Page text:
Just about everyone involved in politics is acutely aware of the 2010 Supreme Court decision Citizens United vs. FEC, which held that an ancient ban on corporate campaign contributions violated the First Amendment free speech rights of these artificial “persons.” And most people are closely watching the upcoming Supreme Court review of two claims by for-profit corporations that the Affordable Care Act’s contraception coverage mandate violates their First Amendment right to religious expression.
But as Haley Sweetland Edwards explains in the January-February issue of the Washington Monthly, these two strands of litigation are part of a broader trend—supported, moreover, by an alliance of liberal free-speech advocates, free-market libertarians, and business lobbyists—aimed at elevating corporate interests into constitutionally protected “free speech” rights which threaten the ability of government to regulate commercial activities in the public interest. Via this unconventional mechanism, we may, in fact, be on the brink of returning to the notorious Lochner era of jurisprudence in which social, labor, health, antitrust and environmental regulation of corporations is sharply resisted by the courts as a matter of constitutional law.
It’s the two-pronged left-right nature of the First Amendment-based attack on regulation of corporations that is most curious and alarming:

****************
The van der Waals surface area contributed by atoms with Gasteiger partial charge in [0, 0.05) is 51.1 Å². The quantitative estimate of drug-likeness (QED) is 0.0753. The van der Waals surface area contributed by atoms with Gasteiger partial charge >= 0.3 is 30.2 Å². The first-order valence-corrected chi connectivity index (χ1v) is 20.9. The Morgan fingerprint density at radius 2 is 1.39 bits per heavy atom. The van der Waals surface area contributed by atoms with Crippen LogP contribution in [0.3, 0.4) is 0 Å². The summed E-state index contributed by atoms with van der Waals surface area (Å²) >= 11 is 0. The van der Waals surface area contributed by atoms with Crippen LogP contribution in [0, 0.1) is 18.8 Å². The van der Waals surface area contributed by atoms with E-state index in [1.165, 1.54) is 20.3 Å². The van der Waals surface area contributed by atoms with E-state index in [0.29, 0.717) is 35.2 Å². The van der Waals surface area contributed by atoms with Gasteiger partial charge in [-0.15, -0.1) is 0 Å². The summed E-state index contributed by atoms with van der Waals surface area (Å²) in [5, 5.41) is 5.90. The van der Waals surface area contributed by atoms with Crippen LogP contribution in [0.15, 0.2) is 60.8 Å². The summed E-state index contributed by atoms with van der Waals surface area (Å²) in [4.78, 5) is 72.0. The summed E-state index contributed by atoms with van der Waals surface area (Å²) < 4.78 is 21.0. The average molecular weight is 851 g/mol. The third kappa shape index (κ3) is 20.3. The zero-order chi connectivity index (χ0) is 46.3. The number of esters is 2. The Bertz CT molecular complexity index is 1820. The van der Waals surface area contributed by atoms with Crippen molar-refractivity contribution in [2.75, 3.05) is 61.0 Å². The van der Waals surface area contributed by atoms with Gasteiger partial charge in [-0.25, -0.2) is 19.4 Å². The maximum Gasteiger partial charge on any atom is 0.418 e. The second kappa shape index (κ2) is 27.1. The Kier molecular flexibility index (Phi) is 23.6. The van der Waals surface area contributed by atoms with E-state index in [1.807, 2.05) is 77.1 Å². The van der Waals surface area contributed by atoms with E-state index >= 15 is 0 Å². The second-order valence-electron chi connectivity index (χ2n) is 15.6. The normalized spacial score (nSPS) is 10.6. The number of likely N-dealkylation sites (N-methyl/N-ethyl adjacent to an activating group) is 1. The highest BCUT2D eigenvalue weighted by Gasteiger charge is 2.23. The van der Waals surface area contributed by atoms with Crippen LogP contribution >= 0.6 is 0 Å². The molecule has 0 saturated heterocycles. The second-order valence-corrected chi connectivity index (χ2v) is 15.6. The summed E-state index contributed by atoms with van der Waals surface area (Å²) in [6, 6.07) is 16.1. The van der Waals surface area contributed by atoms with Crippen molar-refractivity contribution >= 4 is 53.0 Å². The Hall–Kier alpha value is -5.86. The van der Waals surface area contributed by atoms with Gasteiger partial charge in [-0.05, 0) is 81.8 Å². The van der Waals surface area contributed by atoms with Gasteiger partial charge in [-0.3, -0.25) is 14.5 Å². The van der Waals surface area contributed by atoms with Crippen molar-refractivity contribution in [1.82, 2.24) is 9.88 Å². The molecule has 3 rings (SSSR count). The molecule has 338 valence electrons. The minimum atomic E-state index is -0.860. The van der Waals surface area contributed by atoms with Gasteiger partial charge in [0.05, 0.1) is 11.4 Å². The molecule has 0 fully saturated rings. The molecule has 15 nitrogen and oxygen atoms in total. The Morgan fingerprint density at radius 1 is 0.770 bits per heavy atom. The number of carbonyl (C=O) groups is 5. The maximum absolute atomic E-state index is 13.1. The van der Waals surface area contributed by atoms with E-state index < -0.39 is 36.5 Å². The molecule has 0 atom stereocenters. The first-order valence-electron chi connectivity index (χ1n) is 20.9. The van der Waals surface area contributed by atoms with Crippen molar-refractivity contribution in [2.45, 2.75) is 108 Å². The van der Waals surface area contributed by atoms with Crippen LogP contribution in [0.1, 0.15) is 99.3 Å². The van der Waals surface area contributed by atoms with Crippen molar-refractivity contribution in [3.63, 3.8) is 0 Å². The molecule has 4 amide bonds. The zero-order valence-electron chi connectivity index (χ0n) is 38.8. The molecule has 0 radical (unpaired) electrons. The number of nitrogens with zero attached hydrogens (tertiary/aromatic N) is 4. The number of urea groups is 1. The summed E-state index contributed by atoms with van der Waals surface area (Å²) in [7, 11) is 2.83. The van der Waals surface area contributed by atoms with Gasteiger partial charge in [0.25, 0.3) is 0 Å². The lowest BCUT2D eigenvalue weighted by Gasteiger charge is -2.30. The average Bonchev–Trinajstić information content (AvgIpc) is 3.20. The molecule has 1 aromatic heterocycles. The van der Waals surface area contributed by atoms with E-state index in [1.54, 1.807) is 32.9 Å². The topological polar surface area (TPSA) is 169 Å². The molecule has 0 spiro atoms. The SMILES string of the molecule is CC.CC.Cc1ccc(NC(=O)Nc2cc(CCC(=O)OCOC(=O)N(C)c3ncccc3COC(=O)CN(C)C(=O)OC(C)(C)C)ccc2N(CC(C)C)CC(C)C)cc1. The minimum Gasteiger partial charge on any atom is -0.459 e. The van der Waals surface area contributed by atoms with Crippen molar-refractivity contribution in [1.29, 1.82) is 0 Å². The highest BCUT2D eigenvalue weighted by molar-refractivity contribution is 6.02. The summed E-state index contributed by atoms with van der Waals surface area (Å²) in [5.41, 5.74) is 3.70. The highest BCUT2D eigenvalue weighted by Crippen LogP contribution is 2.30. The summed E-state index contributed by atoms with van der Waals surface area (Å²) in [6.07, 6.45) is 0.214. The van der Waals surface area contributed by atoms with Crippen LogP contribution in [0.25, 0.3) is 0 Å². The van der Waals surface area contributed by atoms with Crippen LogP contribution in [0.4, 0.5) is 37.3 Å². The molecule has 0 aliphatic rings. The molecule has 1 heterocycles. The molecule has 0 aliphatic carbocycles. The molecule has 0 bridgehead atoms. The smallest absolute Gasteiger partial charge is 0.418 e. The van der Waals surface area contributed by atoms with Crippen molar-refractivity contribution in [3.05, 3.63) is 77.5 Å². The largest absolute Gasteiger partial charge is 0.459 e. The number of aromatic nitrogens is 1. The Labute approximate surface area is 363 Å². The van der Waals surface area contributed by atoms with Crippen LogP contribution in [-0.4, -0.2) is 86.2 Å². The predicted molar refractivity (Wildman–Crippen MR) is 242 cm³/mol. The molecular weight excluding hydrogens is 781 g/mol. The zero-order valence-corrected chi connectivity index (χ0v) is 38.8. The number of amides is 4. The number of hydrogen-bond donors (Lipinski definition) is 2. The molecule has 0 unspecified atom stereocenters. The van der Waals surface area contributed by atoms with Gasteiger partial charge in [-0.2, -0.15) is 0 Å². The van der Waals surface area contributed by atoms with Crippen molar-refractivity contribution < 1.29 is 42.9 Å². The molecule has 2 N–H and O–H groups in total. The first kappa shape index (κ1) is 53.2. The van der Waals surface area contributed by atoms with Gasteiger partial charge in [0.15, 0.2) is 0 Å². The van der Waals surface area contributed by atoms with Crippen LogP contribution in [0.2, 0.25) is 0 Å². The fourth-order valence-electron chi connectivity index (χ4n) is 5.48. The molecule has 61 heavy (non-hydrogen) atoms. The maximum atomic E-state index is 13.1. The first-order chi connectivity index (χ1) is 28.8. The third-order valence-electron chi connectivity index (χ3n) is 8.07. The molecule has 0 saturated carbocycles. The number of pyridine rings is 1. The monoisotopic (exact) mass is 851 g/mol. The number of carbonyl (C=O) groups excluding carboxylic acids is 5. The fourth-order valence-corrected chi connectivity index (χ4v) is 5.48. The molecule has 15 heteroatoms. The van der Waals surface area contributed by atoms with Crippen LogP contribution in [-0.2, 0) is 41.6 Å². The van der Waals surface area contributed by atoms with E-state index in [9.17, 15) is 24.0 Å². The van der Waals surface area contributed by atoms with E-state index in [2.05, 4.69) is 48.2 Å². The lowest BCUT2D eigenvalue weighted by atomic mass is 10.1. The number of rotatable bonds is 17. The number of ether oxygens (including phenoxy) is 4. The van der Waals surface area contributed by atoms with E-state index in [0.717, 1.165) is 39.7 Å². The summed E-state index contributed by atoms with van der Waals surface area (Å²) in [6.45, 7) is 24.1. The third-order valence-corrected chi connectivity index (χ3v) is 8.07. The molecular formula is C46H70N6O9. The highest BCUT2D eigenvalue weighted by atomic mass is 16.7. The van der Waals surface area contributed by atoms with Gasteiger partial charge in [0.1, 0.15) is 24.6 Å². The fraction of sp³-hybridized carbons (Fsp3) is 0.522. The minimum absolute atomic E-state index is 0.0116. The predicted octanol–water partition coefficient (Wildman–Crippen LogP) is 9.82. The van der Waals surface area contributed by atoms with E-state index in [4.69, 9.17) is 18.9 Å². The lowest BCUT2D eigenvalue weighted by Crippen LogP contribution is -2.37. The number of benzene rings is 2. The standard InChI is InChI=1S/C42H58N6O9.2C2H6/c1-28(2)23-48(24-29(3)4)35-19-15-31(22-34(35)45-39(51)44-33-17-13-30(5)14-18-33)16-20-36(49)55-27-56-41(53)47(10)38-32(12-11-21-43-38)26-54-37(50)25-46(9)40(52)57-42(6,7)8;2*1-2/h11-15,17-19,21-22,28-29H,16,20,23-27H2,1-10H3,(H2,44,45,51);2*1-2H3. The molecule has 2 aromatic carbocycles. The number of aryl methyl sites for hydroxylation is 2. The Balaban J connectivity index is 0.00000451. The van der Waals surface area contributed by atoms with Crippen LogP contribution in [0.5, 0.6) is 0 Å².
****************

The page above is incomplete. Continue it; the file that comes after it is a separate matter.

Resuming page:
Beginning in the early 1970s, a new crop of conservative think tanks, clubs, and legal funds, like the Pacific Legal Foundation, the Heritage Foundation, and what later became the CATO Institute, funded by the Koch brothers, formed alliances with the U.S. Chamber of Commerce and other powerful trade groups, in an effort to push an anti-regulatory, pro-business agenda, with expanded corporate free speech rights as a key weapon.
This revolution was aided in no small part by many in the liberal establishment…. Many of the traditionally liberal First Amendment lawyers, like Floyd Abrams, Laurence Tribe, and Walter Dellinger, who made their names in the ’70s as defenders of the oppressed, have in more recent years dedicated themselves to advancing and defending this idea—that the identity, even the corporate identity, of a speaker cannot be a determining factor of whether or not speech is regulated. As a result, they have, along with organizations like the ACLU, lent their talents, as well their credibility and respectability, to corporations’ First Amendment attacks, often finding themselves among unlikely allies, like the National Rifle Association, Monsanto, and Exxon.
The only way to stop this trend, Edwards argues, is to support the nomination of federal judges who recognize and oppose an ongoing “corporate free speech” revolution that increasingly endangers whole generations of federal regulation:
[W]hat’s needed are jurists dubious of both liberal First Amendment purism and radical corporate libertarianism. What’s needed are moderate judges willing to admit that when it comes to commercial information, old-guard conservatives like Rehnquist were right, and so too was Justice John Marshall, when he wrote in 1819, “A corporation is an artificial being, invisible, intangible, and existing only in contemplation of law.”
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